Magazine May 3, 2021, Issue

The Bloody Fate of Julius Caesar’s Killers

Members of Gruppo Storico Romano, a Roman historical society, take part in a reenactment of the ‘Ides of March,’ the date on which Julius Caesar was assassinated in 44 B.C., Rome, Italy, March 15, 2013. (Tony Gentile/Reuters)
The Last Assassin: The Hunt for the Killers of Julius Caesar, by Peter Stothard (Oxford University Press, 288 pp., $27.95)

Vengeance, the Italians say, is a dish best served cold. The recipe, surely, was handed down from the Romans, who combined a strong taste for vengeance with the patience to allow it to cool and be served up well below room temperature. The Last Assassin, Peter Stothard’s account of Gaius Octavian Caesar’s rounding up of the men who assassinated Julius Caesar (who in his will adopted Octavian as his son), to the last of whom he dispensed vengeance fully 13 years after the event, is a richly complicated case in point.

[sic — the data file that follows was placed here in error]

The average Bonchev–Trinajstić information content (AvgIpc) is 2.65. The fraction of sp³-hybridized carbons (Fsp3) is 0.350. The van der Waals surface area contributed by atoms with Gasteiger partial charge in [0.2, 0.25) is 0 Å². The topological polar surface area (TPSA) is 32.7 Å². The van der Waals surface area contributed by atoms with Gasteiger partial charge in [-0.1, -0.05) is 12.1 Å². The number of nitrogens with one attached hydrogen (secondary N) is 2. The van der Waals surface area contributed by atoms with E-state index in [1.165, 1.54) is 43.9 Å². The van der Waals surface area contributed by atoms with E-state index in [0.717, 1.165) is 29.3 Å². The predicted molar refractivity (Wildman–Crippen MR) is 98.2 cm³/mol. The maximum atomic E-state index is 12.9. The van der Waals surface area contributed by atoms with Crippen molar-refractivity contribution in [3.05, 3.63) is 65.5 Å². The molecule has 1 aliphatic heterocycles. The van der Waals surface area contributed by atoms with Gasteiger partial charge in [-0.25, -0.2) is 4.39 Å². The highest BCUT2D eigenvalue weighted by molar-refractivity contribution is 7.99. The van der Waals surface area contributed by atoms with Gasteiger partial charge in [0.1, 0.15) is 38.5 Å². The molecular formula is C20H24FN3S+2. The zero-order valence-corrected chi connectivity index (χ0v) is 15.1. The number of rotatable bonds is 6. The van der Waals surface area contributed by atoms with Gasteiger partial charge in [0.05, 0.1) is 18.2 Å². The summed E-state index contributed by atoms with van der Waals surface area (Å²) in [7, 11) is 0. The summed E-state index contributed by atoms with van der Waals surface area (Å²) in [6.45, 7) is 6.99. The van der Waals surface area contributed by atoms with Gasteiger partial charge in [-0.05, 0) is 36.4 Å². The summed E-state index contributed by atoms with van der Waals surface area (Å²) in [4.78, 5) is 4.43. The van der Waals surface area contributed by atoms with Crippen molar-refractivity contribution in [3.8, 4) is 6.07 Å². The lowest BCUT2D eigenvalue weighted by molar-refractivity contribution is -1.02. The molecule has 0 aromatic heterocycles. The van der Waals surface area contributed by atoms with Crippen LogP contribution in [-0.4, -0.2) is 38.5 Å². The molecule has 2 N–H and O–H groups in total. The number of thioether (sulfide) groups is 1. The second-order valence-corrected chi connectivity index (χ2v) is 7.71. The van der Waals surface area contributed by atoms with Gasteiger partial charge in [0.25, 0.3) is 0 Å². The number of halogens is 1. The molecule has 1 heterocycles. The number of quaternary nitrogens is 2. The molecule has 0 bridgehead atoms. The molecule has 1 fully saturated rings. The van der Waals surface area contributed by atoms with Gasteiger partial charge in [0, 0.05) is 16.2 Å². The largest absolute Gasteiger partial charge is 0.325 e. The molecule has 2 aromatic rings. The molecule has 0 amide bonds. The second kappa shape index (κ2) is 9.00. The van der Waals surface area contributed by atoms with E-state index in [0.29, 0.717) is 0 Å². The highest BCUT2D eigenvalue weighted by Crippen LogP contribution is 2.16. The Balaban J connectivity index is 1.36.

The first complication has to do with our not really

To Read the Full Story

This article appears as “A Dish Best Served Cold” in the May 3, 2021, print edition of National Review.

Something to Consider

If you enjoyed this article, we have a proposition for you: Join NRPLUS. Members get all of our content on the site including the digital magazine and archives, no paywalls or content meters, an advertising-minimal experience, and unique access to our writers and editors (through conference calls, social media groups, and more). And importantly, NRPLUS members help keep NR going.

If you enjoyed this article and want to see more premium content like this, we have a proposition for you: Join NRPLUS.


Become a Member
Joseph Epstein — Mr. Epstein is the author, most recently, of Gallimaufry, a Collection of Essays, Reviews, Bits.

In This Issue



Books, Arts & Manners




When I saw the chop-suey font in the CNN story I was reminded of a powdered-drink product from my youth: Funny Face.


The Latest